HP has purged most everything Compaq from its archives.

    I have a service manual for the Systempro (original). Unfortunately, on that system the MB had a std single 34pin FDD Connector.
    Current Wish List: 1. IBM 7531 Industrial Series PC 2. NEC MultiSync XL (JC-2001) Monitor 3. MicroSolutions MatchPoint AND/OR UniDOS card 4. Compaq 14" VGA CRT Monitor (the one that came with the SystemPro). 5. Stacker HW CoProcessor Board MCA BUS. If you have any of the above for sale please PM me. Thank you!

  5. #5
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    Compaq could be strange wrt the floppy cabling. For example, on my Deskpro ENP, a flat cable from the mezzanine defines the "A" drive (it comes from the factory this way). If you want a B: drive, you use a cable with a twist to get it. In other words, the cable would be <motherboard>->(flat)->Drive A->(twist)->drive B. There is no "reverse the A and B drives" in the BIOS setup that I can recall.

  6. #6
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    Firstly generally the BIOS does only minimal testing when you specify a drive. If its going back to 360k there is some issue.
    Secondly the cables are highly unlikely to be independent, there will only be one FDC. What is important is how the Drive Select and Motor Start lines are wired.

    Before the IBM PC drives often had links to set options.
    So typically they had up to four drive select links DS0, DS1, DS2 and DS3.
    Also often there was only one motor start that was common to all drives so all the motors ran when motor start was activated

    IBM wanted to ship drives that didn't need plugging.
    So 5.25" drives have terminator resistors and they must go at the end of the cable, so the first drive needs to be last on the cable.
    There is a twist so that both drives can be strapped the same. It flips DS0<->DS1 and MS0<->MS1

    So on the last drive on the cable sees what is DS0 from the motherboard on DS1.
    So all drives are shipped as DS0.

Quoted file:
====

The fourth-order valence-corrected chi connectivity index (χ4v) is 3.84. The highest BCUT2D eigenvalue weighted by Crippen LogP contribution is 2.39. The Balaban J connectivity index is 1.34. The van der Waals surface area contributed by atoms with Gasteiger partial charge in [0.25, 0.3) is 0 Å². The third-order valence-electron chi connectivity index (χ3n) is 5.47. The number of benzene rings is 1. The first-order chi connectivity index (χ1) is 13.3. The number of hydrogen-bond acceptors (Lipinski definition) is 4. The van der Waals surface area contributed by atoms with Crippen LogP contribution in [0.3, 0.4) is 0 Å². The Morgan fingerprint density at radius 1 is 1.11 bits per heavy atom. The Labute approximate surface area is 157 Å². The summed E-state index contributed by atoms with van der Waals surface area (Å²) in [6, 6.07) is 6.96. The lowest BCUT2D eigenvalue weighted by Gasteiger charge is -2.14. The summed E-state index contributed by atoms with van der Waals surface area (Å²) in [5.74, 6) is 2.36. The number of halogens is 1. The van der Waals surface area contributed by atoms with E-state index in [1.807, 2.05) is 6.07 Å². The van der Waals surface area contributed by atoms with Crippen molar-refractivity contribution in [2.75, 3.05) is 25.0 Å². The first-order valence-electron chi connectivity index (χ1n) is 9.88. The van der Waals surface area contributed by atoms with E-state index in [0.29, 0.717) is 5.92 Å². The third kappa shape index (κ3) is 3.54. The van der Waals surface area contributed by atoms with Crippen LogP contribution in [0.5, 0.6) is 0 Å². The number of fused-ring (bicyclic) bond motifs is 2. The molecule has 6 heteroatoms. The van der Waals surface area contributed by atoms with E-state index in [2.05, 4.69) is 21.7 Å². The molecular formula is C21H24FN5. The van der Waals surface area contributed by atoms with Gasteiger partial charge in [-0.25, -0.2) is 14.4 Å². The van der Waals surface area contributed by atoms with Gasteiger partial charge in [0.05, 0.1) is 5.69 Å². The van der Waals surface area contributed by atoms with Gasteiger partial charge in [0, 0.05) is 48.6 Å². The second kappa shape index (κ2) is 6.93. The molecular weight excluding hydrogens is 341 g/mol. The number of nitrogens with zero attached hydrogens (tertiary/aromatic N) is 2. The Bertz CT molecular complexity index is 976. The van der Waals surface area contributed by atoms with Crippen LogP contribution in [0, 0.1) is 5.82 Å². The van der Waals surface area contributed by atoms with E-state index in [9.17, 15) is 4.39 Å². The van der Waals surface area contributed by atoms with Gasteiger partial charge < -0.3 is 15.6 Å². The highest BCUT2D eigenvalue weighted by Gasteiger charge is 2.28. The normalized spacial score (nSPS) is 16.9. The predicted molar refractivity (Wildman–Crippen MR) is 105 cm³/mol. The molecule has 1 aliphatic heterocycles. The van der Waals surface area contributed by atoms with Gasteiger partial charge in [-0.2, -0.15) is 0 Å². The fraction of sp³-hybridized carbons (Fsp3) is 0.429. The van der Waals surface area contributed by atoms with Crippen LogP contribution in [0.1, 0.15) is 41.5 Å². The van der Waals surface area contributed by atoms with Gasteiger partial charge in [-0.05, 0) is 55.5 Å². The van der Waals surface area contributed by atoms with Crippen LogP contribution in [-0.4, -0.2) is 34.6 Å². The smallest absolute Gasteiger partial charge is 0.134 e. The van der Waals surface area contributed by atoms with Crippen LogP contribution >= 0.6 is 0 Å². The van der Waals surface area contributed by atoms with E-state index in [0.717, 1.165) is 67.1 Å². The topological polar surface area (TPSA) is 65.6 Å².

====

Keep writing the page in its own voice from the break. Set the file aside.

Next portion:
I think I would check your 1.2 drive to see if it has links. Especially the Motor Start.
    Then get a meter out and see how pins 10,12,14 and 16 are connected

    Oh and why should swapping drives need a twist? Sp long as they work as "A" and "B" ?

    https://old.pinouts.ru/HD/InternalDisk_pinout.shtml

    may elp
    Dave
    G4UGM

    Looking for Analog Computers, Drum Plotters, and Graphics Terminals

  7. #7

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    Keep in mind that many 5" floppy drives do have drive select jumpers, e.g., DS0, DS1, DS2 and DS3.
    PM me if you're looking for 3" or 5" floppy disks. EMail For everything else, Take Another Step

  8. #8
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    Dave,
    So all drives are shipped as DS0.
    I believe this is a typo as it really should be DS1 {DS0..DS3}

    My SFD-321B is strapped as DS1.

    In the testing that I have done the Motor ON Signals (Pins 10 & 16) both respond the same.
    At least on the Computer I was testing. It may not be true of all IBM Clones.

    Thanks.

    Larry

    floppy_crossover_cable_wiring.jpg
    Last edited by ldkraemer; December 16th, 2019 at 05:06 AM.

  9. #9
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    Default

    This appears to be a similar cable twist to that used from the outset in IBM PS/2s (e.g. Model 60 and Model 80). The drives being "jumpered" DS1 and the cable twist between the Drive B: and Drive A: connectors on the ribbon cable (either 40-pin w power, or 34-pin) swapping the Drive 0 & Drive 1 signals. This allowed any 3.5" diskette (or tape streamer) drive to be installed in either upper (A:) or lower (B:) position without changing anything else.

  10. #10
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    The Samsung SFB-321B as shipped is solder-jumpered (look near pin 2) to DS1. I occasionally have to re-jumper one of these to DS0 for the PLC crowd. I like these drives for their configurability.